Sunday, April 4, 2010

"Amor a la distancia": a punch in the face

A new mode of writing. One in which a story becomes internalized, vastly personal. The story, yes, can be communicated to readers; maybe they can even empathize with it. But the feeling of collective memory, of applicability to all: that's gone. This writing is much smaller in scope.

Amor a la Distancia is a funny little story because it's a letter, but all at once, a diary entry and an essay too. Boliviano Edmundo Paz Soldan writes to his girlfriend (or his character does, but it appears nonfictional). For much of it, it feels like he's writing to himself, trying out ideas that he's formulating as he has the experiences that make him arrive at such conclusions. It's very step by step in feel, though the ending obviously wraps it all up into a little package and kind-of laughs in your face. SMACK! That’s how we arrive at conclusions – by trial and error, by taking steps – and SMACK! again, the nature of “telling” (a thing which pervades all cultures and systems) is duplicitous. There is the appearance of the idea, the reality of the idea (which only the teller knows) and the conclusion at which the receiver of the idea arrives. This system makes for some very serious doubts pertaining to verifiability versus fictionality. When can we, as human beings, ever know what is true? Especially in intimate relationships, when so much is at stake and so many details are passed back and forth between two people, there is no sure-fire way to insure oneself against scams... We’re always vulnerable, we’re always in a state of unknowing, as the ending to Distancia surely proclaims...

Hay angustia y amargura en este texto, en que el narrador intenta explicar (a sí mismo, me parece) por qué las cosas son así, por qué algunos detalles se suelen excluir, y entonces el cuento acaba así. Por qué, siempre y sin fin. Y duele al lector porque necesitamos también saber por qué. And this questioning makes us conclude that there are expectations of us as people, as partners, because that’s the way our culture is set up. We don’t cheat. We love each other without flinching. But Soldán realizes that other side of the coin. We love eachother, but we make up a love-reality, an image of the “us”, that perhaps overestimates our ability to not jeopardize that love-reality. So therefore, we do cheat, we do lie, because we’re all individuals who can and will. He says “tampoco te puedo contar muchas cosas porque sin secretos ninguna relacion subsitiría” (75): he puts citrus on the wound that is the paradox of coupling and it hurts…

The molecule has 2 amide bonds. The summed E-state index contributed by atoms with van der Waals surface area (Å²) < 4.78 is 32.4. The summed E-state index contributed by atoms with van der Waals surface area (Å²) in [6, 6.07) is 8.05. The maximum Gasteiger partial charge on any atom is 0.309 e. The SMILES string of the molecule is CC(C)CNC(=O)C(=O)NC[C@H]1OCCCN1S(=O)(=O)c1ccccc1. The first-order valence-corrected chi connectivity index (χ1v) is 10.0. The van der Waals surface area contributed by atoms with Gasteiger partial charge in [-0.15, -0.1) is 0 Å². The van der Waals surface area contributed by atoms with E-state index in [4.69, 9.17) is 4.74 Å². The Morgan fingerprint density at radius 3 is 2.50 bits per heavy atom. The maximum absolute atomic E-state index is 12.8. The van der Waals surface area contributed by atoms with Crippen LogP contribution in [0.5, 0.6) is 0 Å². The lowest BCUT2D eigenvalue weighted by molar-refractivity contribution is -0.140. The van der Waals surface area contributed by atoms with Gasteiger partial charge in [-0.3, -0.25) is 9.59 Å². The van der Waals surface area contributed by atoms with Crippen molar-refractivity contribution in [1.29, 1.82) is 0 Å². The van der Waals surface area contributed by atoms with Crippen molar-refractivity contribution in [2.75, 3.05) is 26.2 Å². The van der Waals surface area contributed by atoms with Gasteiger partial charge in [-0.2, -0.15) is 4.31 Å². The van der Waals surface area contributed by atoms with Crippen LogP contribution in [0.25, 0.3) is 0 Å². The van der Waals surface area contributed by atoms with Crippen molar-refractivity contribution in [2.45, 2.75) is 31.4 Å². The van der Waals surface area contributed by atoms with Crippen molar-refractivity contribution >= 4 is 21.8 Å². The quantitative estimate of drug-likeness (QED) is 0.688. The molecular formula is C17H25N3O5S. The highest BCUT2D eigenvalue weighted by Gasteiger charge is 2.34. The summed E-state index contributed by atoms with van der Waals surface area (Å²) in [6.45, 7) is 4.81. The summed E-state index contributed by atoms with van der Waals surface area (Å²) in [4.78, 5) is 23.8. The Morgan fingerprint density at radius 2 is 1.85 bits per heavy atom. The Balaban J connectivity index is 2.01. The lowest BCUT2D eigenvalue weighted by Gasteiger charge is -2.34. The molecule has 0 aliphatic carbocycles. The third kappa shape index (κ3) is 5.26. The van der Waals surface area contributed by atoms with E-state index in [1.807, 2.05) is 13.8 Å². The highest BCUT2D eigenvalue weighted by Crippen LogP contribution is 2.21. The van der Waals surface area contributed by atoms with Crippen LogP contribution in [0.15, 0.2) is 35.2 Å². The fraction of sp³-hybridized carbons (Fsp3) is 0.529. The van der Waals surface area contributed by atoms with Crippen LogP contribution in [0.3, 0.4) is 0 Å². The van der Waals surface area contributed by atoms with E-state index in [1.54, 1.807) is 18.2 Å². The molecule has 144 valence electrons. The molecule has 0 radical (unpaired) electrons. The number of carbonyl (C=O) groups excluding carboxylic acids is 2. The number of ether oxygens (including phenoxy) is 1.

1 comment:

  1. I like how you call amor a la distancia a punch in the face. witty.
    I also like how he plays with the concept of what is he actually telling us, questioning the reality behind the story, if any.
    I dont agree with his concept of love though. He seems to agree that this is the way things should be, we should fit into these labels of bf/gf, and pretend that we are playing these roles perfectly, while acknowledging that its okay to break these rules and lie about it, because every one does this. I think there are alternative solutions out there...